Recently, New Mexico saw the following bad jobs news. Specifically, New Mexico is losing jobs while its neighbors are gaining jobs.
But why is New Mexico economically-weaker than its neighbors? We have repeatedly made the case that New Mexico is less economically-free and is less friendly to business. This is not a view isolated to a few reports, rather it is a consistent finding of those who report on such issues. The Rio Grande Foundation recently looked at eight separate rankings of business friendliness and economic freedom (see them below with appropriate links). They measure different things, but consistently find New Mexico to perform worse than its neighbors.
Mercatus Center (personal freedom scores were eliminated from our state rankings): New Mexico's score: 28; regional average: 16.
Fraser Institute Economic Freedom: New Mexico's score: 50; regional average: 12.
Forbes: Best States for Business: New Mexico's score: 45; regional average: 15.
CNBC: Best States for Business: New Mexico's score: 36; regional average: 17.
Chief Executive Magazine: Best States for Business: New Mexico's score: 30; regional average: 11.
Tax Foundation: Business Tax Climate: New Mexico's score: 38; regional average: 17.
Federation of Tax Administrators (Taxes as Percent of Personal Income): (note, since FTA ranks heavier burdens with a lower number, we have inverted the ranking so as to make the lower number "good" or more friendly to business and work and the higher number "less-so": New Mexico's score: 36; regional average: 16.
ALEC Rich States, Poor States: New Mexico's score: 37, regional average: 12.
We put together the following map which illustrates the average scores on these various reports below. Clearly, New Mexico trails its neighbors when it comes to business friendliness and economic freedom.
It seems like not a week goes by without yet another controversy over federal lands in the American West. New Mexico, with 42 percent federal land ownership (as seen in the map below), has been at ground-zero.
To cite just a few very recent or even ongoing situations, there was the Cliven Bundy standoff in Nevada, a simmering standoff over ranchers' access to water in Otero County, and the Obama Administration's unilateral decision to place 500,000 acres of New Mexico land "off-limits" to a wide variety of human and economic uses.
You are invited to a discussion of these at once pertinent and controversial issues with Carl Graham, Director of the Coalition for Self Government in the West.
The Rio Grande Foundation and others have been grown concerned about the federal government's management of lands throughout the West. A Rio Grande Foundation study found that by transferring management of Forest Service and Bureau of Land Management lands to the State, New Mexico could see as many as 68,000 new jobs and $8.4 billion in additional economic growth.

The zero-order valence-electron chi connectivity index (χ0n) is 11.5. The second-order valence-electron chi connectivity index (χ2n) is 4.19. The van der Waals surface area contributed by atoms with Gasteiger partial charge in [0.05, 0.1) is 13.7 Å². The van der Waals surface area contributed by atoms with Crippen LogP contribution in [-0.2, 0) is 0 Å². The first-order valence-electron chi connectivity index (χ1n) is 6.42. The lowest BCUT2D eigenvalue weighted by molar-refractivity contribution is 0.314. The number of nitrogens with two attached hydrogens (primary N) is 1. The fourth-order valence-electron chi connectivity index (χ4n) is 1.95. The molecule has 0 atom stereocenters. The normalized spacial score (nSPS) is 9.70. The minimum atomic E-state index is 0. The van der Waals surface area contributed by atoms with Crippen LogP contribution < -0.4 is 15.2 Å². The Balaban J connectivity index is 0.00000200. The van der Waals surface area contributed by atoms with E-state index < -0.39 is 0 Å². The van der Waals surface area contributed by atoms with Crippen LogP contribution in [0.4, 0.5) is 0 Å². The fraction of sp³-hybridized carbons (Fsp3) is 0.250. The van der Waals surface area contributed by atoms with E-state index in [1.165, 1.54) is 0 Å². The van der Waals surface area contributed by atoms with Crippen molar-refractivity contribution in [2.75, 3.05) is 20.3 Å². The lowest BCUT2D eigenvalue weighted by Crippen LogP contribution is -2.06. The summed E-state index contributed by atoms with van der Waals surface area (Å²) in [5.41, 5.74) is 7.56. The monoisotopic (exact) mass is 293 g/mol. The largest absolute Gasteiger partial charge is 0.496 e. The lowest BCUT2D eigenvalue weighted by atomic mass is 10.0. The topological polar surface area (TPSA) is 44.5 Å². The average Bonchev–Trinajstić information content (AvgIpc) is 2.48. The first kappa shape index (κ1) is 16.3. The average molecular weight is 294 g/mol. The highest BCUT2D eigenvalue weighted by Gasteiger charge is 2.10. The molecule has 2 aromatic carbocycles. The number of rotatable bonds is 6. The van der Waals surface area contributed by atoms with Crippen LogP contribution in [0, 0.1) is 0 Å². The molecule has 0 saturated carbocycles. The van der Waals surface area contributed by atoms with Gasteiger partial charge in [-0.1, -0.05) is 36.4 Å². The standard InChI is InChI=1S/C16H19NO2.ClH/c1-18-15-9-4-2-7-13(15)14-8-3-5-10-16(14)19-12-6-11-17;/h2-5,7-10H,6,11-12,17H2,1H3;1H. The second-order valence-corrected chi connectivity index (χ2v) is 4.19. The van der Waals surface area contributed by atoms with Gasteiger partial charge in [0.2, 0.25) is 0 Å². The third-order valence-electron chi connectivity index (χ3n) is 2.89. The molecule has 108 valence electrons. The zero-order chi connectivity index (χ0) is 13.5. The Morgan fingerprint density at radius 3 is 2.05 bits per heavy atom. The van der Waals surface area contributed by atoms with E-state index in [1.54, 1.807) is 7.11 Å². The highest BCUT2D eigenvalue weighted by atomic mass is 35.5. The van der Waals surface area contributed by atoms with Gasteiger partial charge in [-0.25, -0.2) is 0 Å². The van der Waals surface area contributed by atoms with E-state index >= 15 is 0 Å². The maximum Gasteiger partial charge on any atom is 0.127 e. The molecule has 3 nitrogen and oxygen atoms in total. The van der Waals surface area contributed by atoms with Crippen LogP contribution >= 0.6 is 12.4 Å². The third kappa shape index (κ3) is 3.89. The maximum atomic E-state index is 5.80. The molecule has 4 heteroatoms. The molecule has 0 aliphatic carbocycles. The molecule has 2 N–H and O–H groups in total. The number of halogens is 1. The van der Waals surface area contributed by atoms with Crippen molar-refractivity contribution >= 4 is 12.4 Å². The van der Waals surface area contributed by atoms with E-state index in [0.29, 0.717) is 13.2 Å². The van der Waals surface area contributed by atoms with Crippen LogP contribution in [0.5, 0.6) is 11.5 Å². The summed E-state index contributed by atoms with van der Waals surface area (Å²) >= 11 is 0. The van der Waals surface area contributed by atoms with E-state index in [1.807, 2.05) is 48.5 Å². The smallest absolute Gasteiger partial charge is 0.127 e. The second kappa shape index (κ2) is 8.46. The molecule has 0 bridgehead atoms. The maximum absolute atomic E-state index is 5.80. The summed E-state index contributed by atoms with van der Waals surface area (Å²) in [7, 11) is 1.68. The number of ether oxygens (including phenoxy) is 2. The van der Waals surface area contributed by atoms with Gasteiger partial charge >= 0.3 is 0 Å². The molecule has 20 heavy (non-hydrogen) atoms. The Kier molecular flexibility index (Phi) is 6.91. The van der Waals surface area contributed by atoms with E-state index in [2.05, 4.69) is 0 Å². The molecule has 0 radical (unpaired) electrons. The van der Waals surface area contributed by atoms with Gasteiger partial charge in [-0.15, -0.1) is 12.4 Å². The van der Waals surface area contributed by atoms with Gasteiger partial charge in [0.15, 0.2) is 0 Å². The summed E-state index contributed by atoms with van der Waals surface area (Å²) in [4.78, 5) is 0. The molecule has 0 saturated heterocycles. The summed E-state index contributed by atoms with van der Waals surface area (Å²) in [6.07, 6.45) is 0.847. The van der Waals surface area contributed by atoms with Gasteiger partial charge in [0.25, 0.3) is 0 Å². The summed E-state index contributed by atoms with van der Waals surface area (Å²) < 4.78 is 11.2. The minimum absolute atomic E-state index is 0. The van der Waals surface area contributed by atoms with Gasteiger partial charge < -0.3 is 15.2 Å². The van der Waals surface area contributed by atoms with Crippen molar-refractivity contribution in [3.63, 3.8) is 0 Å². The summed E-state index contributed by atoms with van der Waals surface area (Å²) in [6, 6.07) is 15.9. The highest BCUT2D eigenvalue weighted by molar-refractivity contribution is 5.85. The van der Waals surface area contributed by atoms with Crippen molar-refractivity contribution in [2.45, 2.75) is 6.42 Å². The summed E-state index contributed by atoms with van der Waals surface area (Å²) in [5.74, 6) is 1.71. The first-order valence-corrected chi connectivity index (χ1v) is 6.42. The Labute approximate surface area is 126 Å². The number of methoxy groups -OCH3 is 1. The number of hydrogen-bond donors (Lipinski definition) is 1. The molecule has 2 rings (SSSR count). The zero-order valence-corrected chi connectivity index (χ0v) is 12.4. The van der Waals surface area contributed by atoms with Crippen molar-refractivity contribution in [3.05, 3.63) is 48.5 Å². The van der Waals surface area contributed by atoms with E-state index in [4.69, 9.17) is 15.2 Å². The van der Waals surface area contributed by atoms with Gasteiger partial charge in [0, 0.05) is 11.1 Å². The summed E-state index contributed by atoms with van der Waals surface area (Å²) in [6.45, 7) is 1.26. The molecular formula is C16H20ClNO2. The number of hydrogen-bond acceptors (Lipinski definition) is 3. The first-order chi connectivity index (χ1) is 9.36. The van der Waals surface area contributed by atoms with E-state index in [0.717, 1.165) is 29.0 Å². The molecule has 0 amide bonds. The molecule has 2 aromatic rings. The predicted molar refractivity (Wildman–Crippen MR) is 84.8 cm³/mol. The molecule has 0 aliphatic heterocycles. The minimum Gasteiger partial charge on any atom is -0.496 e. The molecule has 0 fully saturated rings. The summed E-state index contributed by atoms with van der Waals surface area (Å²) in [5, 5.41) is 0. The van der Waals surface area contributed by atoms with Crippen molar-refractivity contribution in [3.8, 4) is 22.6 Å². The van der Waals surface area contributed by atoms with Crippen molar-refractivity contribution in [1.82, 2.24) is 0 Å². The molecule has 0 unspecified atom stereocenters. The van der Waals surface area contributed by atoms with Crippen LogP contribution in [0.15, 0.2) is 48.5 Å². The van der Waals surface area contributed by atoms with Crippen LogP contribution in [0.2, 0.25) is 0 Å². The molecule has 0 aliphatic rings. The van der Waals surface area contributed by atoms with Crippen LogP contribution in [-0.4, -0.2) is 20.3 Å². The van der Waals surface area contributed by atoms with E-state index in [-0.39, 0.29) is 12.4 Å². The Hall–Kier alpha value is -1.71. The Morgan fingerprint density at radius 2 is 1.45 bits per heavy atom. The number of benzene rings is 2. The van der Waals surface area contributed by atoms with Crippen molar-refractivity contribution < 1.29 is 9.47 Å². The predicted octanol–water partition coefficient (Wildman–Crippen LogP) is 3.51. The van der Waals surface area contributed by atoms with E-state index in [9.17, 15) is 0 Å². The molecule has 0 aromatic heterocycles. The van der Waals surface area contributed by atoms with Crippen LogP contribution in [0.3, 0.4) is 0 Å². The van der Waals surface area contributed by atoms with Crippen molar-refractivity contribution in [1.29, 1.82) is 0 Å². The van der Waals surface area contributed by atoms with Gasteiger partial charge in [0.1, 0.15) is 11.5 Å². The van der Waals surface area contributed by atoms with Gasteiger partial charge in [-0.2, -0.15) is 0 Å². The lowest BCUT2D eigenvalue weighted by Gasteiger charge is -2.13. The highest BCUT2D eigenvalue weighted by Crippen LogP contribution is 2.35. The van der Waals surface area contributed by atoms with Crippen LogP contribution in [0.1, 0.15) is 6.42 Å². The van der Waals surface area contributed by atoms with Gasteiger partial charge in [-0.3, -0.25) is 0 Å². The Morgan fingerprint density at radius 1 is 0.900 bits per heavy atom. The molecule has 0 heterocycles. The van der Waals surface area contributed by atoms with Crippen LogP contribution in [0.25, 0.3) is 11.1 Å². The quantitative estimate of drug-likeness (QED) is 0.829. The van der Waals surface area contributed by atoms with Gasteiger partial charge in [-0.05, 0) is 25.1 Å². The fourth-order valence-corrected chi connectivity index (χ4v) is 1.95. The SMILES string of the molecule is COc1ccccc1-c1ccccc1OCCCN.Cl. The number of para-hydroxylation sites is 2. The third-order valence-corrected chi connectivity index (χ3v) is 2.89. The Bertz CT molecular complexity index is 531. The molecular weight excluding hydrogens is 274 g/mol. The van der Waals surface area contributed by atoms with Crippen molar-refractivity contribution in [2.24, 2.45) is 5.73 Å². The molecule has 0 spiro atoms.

But the impact of poor federal land policies is not limited to economics: forest fires rage uncontrolled, ranchers, historic land grants, and recreational users have lost access to their lands, and funding provided by Washington in lieu of taxes paid on those lands (known as PILT) continues to leave local governments under-funded.
Legislation that would return or study the return of federal lands to the State of New Mexico has been introduced in the last two legislative sessions.
In addition to land management policies, Graham will be addressing what states like New Mexico can do to not be so reliant on Washington for their economic well-being. In fact, New Mexico is already learning the painful result of over reliance on Washington. But, States need to fully understand and analyze what would happen to their economies in the event of a significant loss of Washington funding. This concept, known as "Financial Readiness" will be introduced in the 2015 New Mexico legislative session and will be addressed in Graham's presentation.
At 45 just words, the First Amendment has been a bulwark in protecting unpopular speech in the United States for more than 200 years. Whether that speech involved flag burning, the KKK, or unpopular political speech, the Amendment’s clear and concise statement that “Congress shall make no law…” has been an exceptionally-American statement of principal.
The First Amendment remains a clear statement by the American Founders that “democracy” or popular rule must be restrained in our republican form of government. Popular speech needs no special protections.